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Dutch EDM Festival Organizers ID&T To Set Up In India

Co-founder of festivals such as Mysteryland, Tomorrowland and Tomorrowworld, Irfan Van Ewijk talks about bringing one of his EDM fests to India


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Tomorrowland Festival 2013 in Belgium

Tomorrowland Festival 2013 in Belgium

If electronica music wasn’t mind-boggling enough with the number of sub genres, DJs and festivals popping up before you can say EDM, there are events such as Mysteryland which travel across the world and ensure the fest has a fantastic draw wherever it is held. Organized by Dutch company ID&T, named after its founders Irfan Van Ewijk, Duncan Stutterheim and Theo Lelie, Mysteryland will take place at Harlemmermeer in Netherlands in August and Santiago in Chile in December. But before that, the festival, which has hosted DJs such as Armin Van Buuren, Paul Oakenfold and Swedish House Mafia since 1993, will set up at Bethel Woods in New York in May, the original site of the 1969 Woodstock Festival.

ID&T co-founder Irfan Van Ewijk

ID&T co-founder Irfan Van Ewijk

Says Van Ewijk, who was in India as part of MTV Youth Marketing Forum, “People have been calling up that venue [Bethel Woods] for ages and it’s been denied for whatever purposes, concerts or political rallies, except for the 25th anniversary of Woodstock in 1994. But we just clicked with them. We told them how we wanted to embody the message of love, peace and happiness in our attendees’ mind. That way, we position our festival is what appealed to Woodstock, which is why they granted us permission.” In his interview with ROLLING STONE India, Van Ewijk also talks about bringing one of their events to India. Says Van Ewijk, “We cannot reveal what we’re going to do, but we are going to deploy brands from our group in India very soon.”

 

 

Excerpts:

What are your plans while you are in India?

As you know, ID&T has joined the [entertainment company] SFX group in October last year. We have been active internationally for over 10 years now and we have been seriously looking into expanding in India. We want to deploy some of our festivals as well. This is sounding quite general, but that’s because I can’t reveal my concrete plans at the moment.

You took your dance music event Sensation across to Korea, Turkey, Thailand and Taiwan. And then, Mysteryland also expanded into several cities across the world. Is going global the way forward for EDM festivals? 

No. I’m responding with no, because there is a big distinction between a destination festival and a traveling festival. A destination festival such as Tomorrowland and Mysteryland are very well embedded in the local region – they borrow a lot of cultural, creative elements from around them and there’s a continental influence.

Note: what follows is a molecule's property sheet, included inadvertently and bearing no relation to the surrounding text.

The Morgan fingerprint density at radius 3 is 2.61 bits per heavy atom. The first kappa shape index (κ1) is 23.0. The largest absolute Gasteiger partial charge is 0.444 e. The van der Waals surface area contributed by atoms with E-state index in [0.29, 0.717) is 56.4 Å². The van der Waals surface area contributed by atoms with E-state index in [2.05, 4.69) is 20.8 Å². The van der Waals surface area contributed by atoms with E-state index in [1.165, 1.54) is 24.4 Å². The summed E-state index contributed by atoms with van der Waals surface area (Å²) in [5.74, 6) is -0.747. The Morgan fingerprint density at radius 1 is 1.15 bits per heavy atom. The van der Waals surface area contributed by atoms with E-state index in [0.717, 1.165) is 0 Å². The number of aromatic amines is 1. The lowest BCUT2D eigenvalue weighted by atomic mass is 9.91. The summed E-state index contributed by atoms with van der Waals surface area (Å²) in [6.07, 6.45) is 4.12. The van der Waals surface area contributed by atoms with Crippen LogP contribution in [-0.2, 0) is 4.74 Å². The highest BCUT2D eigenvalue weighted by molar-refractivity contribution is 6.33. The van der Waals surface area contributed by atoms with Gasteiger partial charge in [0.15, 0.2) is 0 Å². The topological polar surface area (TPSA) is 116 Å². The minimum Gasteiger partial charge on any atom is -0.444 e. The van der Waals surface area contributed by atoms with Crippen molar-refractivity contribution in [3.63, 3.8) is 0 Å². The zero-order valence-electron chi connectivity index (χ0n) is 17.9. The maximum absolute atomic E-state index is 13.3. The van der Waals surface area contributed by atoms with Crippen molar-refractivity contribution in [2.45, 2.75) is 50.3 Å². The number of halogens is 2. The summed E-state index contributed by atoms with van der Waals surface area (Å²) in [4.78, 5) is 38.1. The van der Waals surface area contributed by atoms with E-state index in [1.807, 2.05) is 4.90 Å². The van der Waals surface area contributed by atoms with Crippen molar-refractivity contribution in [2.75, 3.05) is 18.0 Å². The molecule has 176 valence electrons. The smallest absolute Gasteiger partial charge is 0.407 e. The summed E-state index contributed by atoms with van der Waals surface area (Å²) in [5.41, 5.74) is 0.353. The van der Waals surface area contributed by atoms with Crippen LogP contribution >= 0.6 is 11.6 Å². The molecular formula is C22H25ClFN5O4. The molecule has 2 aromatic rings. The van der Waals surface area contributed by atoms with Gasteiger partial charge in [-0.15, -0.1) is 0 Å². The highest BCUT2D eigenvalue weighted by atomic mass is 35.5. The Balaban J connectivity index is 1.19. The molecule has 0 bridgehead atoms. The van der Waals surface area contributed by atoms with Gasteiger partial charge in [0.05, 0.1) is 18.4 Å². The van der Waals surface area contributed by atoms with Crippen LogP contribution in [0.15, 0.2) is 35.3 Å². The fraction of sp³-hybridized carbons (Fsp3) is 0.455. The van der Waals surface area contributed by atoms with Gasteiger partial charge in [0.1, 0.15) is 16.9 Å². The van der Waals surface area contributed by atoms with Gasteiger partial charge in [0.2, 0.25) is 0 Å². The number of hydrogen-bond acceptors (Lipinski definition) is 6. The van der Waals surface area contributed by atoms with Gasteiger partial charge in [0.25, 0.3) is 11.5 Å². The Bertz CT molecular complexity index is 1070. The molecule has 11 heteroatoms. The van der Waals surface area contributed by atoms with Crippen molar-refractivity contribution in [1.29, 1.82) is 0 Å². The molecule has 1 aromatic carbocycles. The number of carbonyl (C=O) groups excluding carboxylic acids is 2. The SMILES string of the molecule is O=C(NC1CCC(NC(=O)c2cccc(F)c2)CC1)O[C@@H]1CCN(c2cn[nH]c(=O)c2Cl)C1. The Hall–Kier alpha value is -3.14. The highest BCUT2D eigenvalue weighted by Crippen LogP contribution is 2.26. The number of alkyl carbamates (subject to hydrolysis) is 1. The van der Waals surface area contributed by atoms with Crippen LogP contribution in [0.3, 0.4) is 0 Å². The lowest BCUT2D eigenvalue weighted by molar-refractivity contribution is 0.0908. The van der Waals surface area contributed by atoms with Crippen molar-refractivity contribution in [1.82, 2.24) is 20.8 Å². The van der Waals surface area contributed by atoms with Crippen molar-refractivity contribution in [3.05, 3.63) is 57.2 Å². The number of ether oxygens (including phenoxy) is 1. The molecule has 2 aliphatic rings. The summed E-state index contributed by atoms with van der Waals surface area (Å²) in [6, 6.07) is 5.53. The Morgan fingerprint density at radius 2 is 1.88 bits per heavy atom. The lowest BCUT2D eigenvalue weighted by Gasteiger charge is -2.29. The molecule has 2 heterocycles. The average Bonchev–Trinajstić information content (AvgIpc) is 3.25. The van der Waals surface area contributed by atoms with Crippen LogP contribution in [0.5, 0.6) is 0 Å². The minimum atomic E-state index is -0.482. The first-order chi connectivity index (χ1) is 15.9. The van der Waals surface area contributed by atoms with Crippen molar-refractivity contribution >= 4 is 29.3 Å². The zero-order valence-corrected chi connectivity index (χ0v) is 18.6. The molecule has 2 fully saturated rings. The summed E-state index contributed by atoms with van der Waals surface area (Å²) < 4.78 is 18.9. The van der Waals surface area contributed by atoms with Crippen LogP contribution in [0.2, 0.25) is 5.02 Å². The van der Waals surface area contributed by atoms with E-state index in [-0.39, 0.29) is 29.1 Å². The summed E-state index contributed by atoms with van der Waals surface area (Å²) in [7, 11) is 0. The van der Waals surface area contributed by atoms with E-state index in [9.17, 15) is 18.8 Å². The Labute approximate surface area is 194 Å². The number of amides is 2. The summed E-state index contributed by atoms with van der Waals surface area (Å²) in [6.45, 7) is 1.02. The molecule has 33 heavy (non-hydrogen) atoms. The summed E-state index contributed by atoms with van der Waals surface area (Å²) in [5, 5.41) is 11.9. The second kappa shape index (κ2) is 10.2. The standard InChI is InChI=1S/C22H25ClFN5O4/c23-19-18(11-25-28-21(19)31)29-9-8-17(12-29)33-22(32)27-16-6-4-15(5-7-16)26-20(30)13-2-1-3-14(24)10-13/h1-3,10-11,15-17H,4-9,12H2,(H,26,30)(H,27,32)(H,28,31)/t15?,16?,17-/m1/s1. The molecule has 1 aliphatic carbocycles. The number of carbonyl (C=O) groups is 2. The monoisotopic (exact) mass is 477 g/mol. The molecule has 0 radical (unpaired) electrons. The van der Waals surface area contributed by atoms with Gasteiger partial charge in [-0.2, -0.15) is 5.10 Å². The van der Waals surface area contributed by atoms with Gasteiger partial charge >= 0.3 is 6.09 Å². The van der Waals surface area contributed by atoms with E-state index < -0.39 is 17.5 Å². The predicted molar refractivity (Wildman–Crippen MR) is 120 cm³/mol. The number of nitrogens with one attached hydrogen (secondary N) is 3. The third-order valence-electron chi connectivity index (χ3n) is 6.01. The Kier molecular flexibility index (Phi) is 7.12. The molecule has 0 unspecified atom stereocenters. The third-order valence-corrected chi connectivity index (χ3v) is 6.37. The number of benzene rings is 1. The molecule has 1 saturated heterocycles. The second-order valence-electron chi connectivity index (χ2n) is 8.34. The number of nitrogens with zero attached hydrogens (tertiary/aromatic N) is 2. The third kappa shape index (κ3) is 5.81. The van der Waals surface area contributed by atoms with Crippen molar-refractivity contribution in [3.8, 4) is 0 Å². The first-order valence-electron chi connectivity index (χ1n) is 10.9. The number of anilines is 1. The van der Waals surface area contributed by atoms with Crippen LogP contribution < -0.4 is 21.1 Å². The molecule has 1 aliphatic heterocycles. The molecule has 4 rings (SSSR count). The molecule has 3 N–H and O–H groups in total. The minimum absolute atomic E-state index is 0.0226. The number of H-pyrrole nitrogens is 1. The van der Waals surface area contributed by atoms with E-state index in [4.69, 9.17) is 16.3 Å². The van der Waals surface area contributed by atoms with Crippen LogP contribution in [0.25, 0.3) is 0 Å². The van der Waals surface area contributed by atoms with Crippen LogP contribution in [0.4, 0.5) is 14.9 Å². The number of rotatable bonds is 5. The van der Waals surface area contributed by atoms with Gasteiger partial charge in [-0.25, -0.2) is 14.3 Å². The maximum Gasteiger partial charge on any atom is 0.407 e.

Do you feel that there’s any kind of fatigue setting in with the big DJs across the world performing at all the big festivals too many times?  

No I don’t think so. Rather, people have become tired of paying $100 for a concert or waiting a whole day in line to get into a concert or even line up for their refreshments. I think that’s a very one-dimensional approach. People know what’s possible and what is limited when it comes to nightlife, clubbing and festivals. They want to be entertained from start to finish – from the time they go there to the time they go back home.

Do you think organizers should start off with club gigs or start off with big open air festivals?

This is a difficult question. I think that our example of establishing a company like ours is a bit unique. We had really bad times as a company despite being able to survive the last two decades. It’s a business approach when you say organizers should keep [gigs] small and comfortable or step in to the big arenas. We climbed the ladder. We did raves just for fun, with no commercial dealings or motivation. After that, we were so enthusiastic to go further and make it our business.

I think it’s good to start small because you get experience and know what you’re doing. I approve of people going big after starting off small.

How important are things like Beatport charts and DJ rankings when you have to pick artists for your festival? 

I’ve seen a huge shift from the focus of the experience on the dancefloor and bringing people together and sharing the experience to focusing on big talent names. DJs are now becoming pop stars. We usually look for people who are more accessible in the dance clubs and those who are looking for more space and reach.

I think there is a distinct difference between a promoter – a brand who hires DJs and starts selling tickets – and a festival – who try to shift the weight to look beyond star DJs, hedonism and try to create an atmosphere where people are more indulged in the experience rather than just consuming music. The latter is also a top notch experience, but we want everything to blend in.

Which cities are big on the EDM tour map right now?

There’s no uniform answer to that one. Every nation and city has its own kind of appeal. In South America, people are so open and joyful and helpful and in Asia people go ballistic and are grateful that they can see their favorite artists for the first time. In the U.S, they are a high-demanding crowd. Wherever I’ve been along with our crew, they feel so energetic and joyful when they have produced the song.

Personally, I can’t wait to see the Indian crowd respond to our event. What other brands like Sunburn and Supersonic are doing here and people staying overnight for festivals, we realize how fast it’s growing. It’s going to be thrilling.

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